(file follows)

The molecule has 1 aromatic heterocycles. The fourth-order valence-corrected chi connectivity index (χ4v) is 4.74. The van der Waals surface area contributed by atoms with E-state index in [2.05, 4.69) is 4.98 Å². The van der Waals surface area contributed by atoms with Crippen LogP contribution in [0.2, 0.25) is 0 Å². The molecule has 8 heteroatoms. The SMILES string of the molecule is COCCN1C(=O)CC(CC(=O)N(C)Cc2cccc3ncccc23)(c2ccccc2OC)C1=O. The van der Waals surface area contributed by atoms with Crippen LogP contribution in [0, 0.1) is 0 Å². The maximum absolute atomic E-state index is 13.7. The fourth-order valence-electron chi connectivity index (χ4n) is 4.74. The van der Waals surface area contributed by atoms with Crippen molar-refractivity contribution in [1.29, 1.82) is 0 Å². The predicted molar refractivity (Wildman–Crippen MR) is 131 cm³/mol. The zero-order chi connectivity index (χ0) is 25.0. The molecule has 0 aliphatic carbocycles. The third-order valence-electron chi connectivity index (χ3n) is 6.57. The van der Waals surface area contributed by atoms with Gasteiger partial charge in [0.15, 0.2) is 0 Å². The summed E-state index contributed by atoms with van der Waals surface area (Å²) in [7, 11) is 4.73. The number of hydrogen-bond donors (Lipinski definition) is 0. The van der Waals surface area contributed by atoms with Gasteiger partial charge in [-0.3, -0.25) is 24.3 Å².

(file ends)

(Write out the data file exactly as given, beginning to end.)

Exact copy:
The molecule has 1 aromatic heterocycles. The fourth-order valence-corrected chi connectivity index (χ4v) is 4.74. The van der Waals surface area contributed by atoms with E-state index in [2.05, 4.69) is 4.98 Å². The van der Waals surface area contributed by atoms with Crippen LogP contribution in [0.2, 0.25) is 0 Å². The molecule has 8 heteroatoms. The SMILES string of the molecule is COCCN1C(=O)CC(CC(=O)N(C)Cc2cccc3ncccc23)(c2ccccc2OC)C1=O. The van der Waals surface area contributed by atoms with Crippen LogP contribution in [0, 0.1) is 0 Å². The maximum absolute atomic E-state index is 13.7. The fourth-order valence-electron chi connectivity index (χ4n) is 4.74. The van der Waals surface area contributed by atoms with Crippen molar-refractivity contribution in [1.29, 1.82) is 0 Å². The predicted molar refractivity (Wildman–Crippen MR) is 131 cm³/mol. The zero-order chi connectivity index (χ0) is 25.0. The molecule has 0 aliphatic carbocycles. The third-order valence-electron chi connectivity index (χ3n) is 6.57. The van der Waals surface area contributed by atoms with Gasteiger partial charge in [0.15, 0.2) is 0 Å². The summed E-state index contributed by atoms with van der Waals surface area (Å²) in [7, 11) is 4.73. The number of hydrogen-bond donors (Lipinski definition) is 0. The van der Waals surface area contributed by atoms with Gasteiger partial charge in [-0.3, -0.25) is 24.3 Å².